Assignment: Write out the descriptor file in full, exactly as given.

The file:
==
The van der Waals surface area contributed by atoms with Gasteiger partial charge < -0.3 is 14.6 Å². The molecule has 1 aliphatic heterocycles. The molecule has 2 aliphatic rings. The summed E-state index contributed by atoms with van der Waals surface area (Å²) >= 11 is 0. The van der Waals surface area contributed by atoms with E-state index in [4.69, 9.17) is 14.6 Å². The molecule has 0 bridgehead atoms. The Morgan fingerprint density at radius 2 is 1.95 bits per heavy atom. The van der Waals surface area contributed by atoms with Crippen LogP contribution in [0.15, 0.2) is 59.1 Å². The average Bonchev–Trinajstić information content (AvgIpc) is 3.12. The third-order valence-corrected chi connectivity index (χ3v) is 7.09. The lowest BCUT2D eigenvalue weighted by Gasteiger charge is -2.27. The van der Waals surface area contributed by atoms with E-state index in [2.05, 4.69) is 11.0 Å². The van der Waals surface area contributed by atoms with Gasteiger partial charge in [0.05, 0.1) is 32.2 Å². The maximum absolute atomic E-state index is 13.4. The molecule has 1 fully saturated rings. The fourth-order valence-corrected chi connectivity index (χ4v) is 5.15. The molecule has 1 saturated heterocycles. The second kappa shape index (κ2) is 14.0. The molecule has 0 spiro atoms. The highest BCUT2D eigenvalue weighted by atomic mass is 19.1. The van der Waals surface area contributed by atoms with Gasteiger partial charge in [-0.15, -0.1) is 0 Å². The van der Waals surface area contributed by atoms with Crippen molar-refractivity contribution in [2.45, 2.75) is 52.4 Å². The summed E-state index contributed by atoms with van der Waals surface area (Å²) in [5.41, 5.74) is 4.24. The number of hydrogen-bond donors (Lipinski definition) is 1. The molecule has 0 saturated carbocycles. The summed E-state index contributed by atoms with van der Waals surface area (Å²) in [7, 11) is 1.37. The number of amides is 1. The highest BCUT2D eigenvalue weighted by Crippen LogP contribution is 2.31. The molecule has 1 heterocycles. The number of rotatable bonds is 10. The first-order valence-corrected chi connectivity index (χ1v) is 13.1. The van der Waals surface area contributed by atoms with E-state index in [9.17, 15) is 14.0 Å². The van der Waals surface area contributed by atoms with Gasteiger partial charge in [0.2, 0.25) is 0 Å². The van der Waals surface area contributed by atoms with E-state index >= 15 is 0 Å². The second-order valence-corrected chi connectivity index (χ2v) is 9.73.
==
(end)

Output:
The van der Waals surface area contributed by atoms with Gasteiger partial charge < -0.3 is 14.6 Å². The molecule has 1 aliphatic heterocycles. The molecule has 2 aliphatic rings. The summed E-state index contributed by atoms with van der Waals surface area (Å²) >= 11 is 0. The van der Waals surface area contributed by atoms with E-state index in [4.69, 9.17) is 14.6 Å². The molecule has 0 bridgehead atoms. The Morgan fingerprint density at radius 2 is 1.95 bits per heavy atom. The van der Waals surface area contributed by atoms with Crippen LogP contribution in [0.15, 0.2) is 59.1 Å². The average Bonchev–Trinajstić information content (AvgIpc) is 3.12. The third-order valence-corrected chi connectivity index (χ3v) is 7.09. The lowest BCUT2D eigenvalue weighted by Gasteiger charge is -2.27. The van der Waals surface area contributed by atoms with E-state index in [2.05, 4.69) is 11.0 Å². The van der Waals surface area contributed by atoms with Gasteiger partial charge in [0.05, 0.1) is 32.2 Å². The maximum absolute atomic E-state index is 13.4. The molecule has 1 fully saturated rings. The fourth-order valence-corrected chi connectivity index (χ4v) is 5.15. The molecule has 1 saturated heterocycles. The second kappa shape index (κ2) is 14.0. The molecule has 0 spiro atoms. The highest BCUT2D eigenvalue weighted by atomic mass is 19.1. The van der Waals surface area contributed by atoms with Gasteiger partial charge in [-0.15, -0.1) is 0 Å². The van der Waals surface area contributed by atoms with Crippen molar-refractivity contribution in [2.45, 2.75) is 52.4 Å². The summed E-state index contributed by atoms with van der Waals surface area (Å²) in [5.41, 5.74) is 4.24. The number of hydrogen-bond donors (Lipinski definition) is 1. The molecule has 0 saturated carbocycles. The summed E-state index contributed by atoms with van der Waals surface area (Å²) in [7, 11) is 1.37. The number of amides is 1. The highest BCUT2D eigenvalue weighted by Crippen LogP contribution is 2.31. The molecule has 1 heterocycles. The number of rotatable bonds is 10. The first-order valence-corrected chi connectivity index (χ1v) is 13.1. The van der Waals surface area contributed by atoms with E-state index in [9.17, 15) is 14.0 Å². The van der Waals surface area contributed by atoms with Gasteiger partial charge in [0.2, 0.25) is 0 Å². The van der Waals surface area contributed by atoms with E-state index >= 15 is 0 Å². The second-order valence-corrected chi connectivity index (χ2v) is 9.73.